The Culinary Heart of Albany, Oregon
Operation Sybaris is a family and community affair where locavores can discover the true taste of Willamette Valley
It’s 1 p.m., and Matt Bennett, Chef and co-owner of Sybaris restaurant on 1st street in Albany, has spent all morning meticulously stuffing beef and lamb into casings to make handmade sausage.
When I arrive in the afternoon, he's onto other tasks in the kitchen: pureeing asparagus for crab, asparagus ravioli. A pot of chicken stock and spring artichokes simmers on the stove. The smell of baking focaccia rises from the oven. Matt's caramelizing turbinado sugar in one pan, then adds heavy cream and salt, lowers the temp. and spoons up a glob of hard stringy caramel, which will slowly melt again into a sweet soup of amber cream whose next incarnation will be caramel sorbet. Matt Bennett is a chef that takes his time when cooking; he tends to his food like a doting father would care for a child.
Matt holding his daughter in the kitchen, with Mom, Janel, looking on.
Matt lifts the lid to a pot filled with broth and wedges of artichokes. He fills a pitcher with the broth, reaches into a brown paper bag full of white Oregon truffles, throws a few into the pitcher, then mixes the whole thing in a blender. He then pours it into a sieve and slowly stirs the soft green stuff with a wooden spoon until what remains is artichoke truffle soup as smooth as cream. The smells coming out of this kitchen are enough to make anyone want to stick around all day.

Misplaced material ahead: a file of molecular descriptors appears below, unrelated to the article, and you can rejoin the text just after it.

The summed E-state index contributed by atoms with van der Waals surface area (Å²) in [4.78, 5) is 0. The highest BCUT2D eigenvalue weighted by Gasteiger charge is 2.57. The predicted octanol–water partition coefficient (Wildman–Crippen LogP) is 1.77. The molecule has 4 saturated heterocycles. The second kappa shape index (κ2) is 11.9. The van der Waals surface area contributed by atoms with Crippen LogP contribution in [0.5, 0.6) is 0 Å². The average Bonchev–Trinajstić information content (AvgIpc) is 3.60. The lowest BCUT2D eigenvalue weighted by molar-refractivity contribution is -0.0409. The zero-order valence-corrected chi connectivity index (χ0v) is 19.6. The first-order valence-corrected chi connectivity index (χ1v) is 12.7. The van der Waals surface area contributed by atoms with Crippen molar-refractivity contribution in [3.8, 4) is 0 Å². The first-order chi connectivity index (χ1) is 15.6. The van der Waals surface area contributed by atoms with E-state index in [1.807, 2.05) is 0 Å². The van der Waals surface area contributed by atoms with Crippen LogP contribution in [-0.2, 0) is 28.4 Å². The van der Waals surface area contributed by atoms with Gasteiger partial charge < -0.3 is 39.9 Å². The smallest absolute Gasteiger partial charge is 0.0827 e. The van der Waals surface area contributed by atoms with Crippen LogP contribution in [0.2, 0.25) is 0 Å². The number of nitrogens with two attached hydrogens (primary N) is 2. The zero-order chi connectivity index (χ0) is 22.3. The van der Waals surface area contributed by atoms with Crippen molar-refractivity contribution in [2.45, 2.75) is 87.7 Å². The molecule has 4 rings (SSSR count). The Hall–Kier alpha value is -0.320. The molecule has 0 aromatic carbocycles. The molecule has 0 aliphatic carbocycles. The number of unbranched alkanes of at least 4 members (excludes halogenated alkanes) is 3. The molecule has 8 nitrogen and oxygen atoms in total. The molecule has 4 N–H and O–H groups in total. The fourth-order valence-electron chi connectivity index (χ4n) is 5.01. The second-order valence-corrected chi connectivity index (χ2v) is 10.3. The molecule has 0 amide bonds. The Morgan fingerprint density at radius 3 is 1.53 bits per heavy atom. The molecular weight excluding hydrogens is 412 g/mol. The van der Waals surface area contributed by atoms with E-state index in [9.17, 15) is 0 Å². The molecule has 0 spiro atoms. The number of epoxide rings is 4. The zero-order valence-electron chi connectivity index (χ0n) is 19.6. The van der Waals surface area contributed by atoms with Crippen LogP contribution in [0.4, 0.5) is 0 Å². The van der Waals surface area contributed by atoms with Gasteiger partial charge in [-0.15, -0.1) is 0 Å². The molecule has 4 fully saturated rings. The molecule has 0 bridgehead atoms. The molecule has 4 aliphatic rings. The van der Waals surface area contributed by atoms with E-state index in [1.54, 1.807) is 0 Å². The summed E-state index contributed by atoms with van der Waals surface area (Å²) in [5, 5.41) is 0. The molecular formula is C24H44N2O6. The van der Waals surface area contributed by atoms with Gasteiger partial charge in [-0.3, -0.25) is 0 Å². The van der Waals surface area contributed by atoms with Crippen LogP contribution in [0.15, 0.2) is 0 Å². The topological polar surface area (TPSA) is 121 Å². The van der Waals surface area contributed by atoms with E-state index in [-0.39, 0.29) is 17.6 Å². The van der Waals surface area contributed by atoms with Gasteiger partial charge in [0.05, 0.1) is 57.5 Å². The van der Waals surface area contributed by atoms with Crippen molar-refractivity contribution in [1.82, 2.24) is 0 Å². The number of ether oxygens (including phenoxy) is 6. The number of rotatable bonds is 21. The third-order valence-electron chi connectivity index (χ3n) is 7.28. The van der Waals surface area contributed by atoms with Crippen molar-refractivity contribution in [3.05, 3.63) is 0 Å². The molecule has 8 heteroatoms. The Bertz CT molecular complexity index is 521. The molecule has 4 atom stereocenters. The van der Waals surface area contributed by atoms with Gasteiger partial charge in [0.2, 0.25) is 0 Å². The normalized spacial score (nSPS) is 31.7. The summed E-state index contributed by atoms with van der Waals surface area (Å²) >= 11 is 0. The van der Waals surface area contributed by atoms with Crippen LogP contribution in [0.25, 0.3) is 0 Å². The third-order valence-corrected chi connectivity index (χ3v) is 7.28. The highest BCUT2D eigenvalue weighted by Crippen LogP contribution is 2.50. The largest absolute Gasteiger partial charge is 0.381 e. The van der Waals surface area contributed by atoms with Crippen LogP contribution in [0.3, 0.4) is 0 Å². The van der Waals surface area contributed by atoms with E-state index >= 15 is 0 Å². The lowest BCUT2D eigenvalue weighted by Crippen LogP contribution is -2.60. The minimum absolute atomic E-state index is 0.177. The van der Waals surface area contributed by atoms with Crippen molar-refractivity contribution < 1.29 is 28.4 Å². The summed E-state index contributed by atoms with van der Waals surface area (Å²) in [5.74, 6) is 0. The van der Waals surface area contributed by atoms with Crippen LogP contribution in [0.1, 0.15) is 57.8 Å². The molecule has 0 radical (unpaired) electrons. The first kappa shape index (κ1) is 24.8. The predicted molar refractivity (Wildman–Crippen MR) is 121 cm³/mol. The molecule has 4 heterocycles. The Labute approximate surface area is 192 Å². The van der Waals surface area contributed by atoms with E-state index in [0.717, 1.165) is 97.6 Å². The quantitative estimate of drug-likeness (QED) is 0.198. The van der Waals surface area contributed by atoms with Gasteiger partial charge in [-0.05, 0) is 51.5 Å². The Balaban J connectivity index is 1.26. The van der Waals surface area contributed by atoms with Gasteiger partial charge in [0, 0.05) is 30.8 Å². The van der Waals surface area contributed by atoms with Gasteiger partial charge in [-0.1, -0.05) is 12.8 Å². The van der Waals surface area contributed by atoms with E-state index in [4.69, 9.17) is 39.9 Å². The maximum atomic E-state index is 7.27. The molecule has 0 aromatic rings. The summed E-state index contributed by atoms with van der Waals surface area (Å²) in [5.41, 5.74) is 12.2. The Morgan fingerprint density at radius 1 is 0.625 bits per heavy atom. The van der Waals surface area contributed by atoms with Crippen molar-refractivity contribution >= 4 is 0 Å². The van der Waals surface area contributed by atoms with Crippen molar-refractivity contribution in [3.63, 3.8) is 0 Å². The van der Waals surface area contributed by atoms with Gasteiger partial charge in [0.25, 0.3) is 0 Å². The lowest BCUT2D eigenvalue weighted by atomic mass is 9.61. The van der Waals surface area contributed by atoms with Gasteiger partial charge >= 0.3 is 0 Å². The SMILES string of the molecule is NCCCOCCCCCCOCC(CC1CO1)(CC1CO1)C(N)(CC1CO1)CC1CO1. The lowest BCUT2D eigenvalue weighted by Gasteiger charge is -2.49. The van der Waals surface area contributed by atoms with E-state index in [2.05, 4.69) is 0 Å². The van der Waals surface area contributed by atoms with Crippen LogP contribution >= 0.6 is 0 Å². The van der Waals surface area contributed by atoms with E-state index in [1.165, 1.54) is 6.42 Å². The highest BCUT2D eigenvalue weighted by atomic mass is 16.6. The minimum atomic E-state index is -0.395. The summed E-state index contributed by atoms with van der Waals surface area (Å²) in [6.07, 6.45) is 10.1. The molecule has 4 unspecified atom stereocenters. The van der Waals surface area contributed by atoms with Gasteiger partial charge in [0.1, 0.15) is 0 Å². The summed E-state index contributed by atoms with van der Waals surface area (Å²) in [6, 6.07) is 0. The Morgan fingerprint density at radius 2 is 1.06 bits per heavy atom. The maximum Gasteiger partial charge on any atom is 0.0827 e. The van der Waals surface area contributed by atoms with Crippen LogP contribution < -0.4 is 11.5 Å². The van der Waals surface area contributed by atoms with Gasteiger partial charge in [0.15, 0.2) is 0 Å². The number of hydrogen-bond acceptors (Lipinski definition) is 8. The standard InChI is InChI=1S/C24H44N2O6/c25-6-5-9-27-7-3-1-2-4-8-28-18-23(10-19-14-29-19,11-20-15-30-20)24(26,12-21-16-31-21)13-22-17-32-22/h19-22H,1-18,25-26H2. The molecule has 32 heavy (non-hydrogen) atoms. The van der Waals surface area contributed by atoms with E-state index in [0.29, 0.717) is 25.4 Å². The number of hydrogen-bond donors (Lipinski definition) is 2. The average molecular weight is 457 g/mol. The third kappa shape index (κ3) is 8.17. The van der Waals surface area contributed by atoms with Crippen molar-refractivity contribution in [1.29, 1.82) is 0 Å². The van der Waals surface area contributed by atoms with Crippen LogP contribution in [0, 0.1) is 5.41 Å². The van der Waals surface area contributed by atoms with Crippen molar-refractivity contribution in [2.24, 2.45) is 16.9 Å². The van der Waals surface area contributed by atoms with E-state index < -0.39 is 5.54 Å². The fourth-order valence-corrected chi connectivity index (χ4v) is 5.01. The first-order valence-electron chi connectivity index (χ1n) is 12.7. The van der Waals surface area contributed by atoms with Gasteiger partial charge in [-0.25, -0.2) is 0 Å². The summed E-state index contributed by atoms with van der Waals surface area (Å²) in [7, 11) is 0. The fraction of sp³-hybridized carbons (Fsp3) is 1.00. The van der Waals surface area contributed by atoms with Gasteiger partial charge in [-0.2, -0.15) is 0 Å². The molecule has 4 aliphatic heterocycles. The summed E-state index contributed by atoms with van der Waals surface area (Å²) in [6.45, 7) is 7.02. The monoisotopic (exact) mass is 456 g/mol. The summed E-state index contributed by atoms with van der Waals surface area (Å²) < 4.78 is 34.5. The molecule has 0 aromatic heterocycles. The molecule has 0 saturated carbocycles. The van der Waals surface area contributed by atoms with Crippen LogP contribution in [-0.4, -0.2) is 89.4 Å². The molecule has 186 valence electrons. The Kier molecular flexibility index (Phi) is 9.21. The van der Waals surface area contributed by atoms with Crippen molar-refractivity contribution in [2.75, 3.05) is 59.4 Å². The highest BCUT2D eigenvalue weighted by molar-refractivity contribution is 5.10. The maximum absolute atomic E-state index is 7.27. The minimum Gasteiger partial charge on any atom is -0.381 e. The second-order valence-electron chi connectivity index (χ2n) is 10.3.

Matt spends all afternoon going back and forth between tasks, mixing here, blending there. His wife Janel shows up with their two daughters.
Someone calls on the phone and Matt laughs, telling me his dishwashers are on their way over-- high school seniors Jacob Garcia and Steven Hartman, who have asked Matt's permission to eat one of the ghost peppers he’s got on hand, one he uses to spice up an entire vat of sauce. But the boys plan to split the chili and down it raw. Why? “because it’s boring in Albany, and there's nothing else to do,” says Steven.
Steven, one of the dishwashers at Sybaris who decided spontaneously to show up and eat a ghost pepper after school one day.
There are many touches of family and community here: you can taste it in Matt's dishes, prepared with local produce from artisans and farmer friends at places like Spring Hill Organic Farm just over the bridge a block away. He’s an innovative chef who offers a completely different menu every month, based on what's in season. Your server might be Matt's wife, co-owner Janel Bennett.
Or you may hear echos of little girl footsteps in the restaurant from when Matt's daughters arrived earlier to visit Dad while he cooked.
Matt's family: Wife Janel and daughters sit together at Sybaris.
A couple share a glass of wine while waiting to be seated.